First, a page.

> "naturalized" classroom in which the layers of context we expect
> from any
> activity system are ignored. The student is constructed as a
> speaker who can
> do two things simultaneously -- reflect on an experience and deliver
> evidence of learning to the teacher. Reflection assignments often
> blur this
> crucial distinction, giving students a diminished view of the way
> writing
> can work in particular contexts outside of classrooms. Discoursing
> (or doing
> things with words) then engages * both* ancillary and constitutive
> goals for
> language, which does not help students learn how writing works as a
> tool for
> mediation. (In rhetorical terms we would say a way to advocate for
> particular realities.) When all writing is seen by students to
> demonstrate
> learning to the teacher, this goal takes over and subverts other
> goals that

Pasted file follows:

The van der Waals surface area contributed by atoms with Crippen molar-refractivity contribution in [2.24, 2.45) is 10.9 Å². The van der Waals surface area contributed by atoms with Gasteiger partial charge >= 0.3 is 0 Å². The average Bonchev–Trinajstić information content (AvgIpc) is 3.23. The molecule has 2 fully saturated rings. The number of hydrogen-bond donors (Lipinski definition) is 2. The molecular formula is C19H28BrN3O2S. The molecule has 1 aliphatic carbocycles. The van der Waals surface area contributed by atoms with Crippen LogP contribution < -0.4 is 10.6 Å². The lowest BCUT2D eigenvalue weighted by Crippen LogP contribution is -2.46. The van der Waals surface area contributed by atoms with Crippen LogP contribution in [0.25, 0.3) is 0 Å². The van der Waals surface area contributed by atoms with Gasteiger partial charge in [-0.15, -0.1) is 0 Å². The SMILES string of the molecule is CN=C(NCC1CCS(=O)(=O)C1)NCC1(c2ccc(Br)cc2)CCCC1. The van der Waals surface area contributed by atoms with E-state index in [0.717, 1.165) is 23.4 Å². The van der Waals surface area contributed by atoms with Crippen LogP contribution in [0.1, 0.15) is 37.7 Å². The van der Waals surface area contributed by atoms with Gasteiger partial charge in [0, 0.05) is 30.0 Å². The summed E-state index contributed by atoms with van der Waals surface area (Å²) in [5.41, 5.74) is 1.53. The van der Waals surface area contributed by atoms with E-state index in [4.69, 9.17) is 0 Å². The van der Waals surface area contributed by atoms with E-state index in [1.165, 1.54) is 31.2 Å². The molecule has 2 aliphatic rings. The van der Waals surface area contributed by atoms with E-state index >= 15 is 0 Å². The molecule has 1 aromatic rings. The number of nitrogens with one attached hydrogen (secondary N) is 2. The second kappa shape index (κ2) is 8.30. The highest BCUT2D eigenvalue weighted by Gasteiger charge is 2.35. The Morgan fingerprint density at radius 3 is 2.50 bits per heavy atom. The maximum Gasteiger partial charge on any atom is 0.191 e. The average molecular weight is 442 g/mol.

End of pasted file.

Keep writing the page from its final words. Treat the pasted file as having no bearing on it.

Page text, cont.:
> can demonstrate the power of writing to intervene in non-classroom
> situations.
> I'm really pleased that Gordon has gotten us involved in this
> important
> conversation because language is too often viewed as a conveyor
> belt for an
> activity's goals and we need to own up to how complex such
> situations really
> are. All the best, Ann
> Ann M. Feldman
> Associate Professor of English
> Great Cities Scholar
> Director, First-Year Writing Program
> Director, Chicago Civic Leadership Certificate Program
> 2001 University Hall
> Department of English (MC 162)
> University of Illinois at Chicago
> 601 S. Morgan St.
> Chicago, IL 60607
> (312) 413-2249
> -----Original Message-----
> From: [mailto:xmca-
>] On
> Behalf Of David Kellogg
> Sent: Thursday, October 04, 2007 3:27 AM
> To: xcma
> Subject: [xmca] When Ancillarity is Constitutive
> Mark:
> Wilkins, the grand old man of communicative language teaching,
> noted that
> the "distinction" between form and meaning in language is highly
> interesting
> to linguists but unsustainable by teachers or learners.
> In Ellis' 2003 "Task Based Learning and Teaching", the author
> starts out
> by saying that tasks are "pieces of work" where the principle focus
> is on
> MEANING (I don't like the word "work" applied to children, but
> we'll leave
> it there for the moment). "Exercises", in contrast, are pieces of
> work where
> the principle focus is on FORM.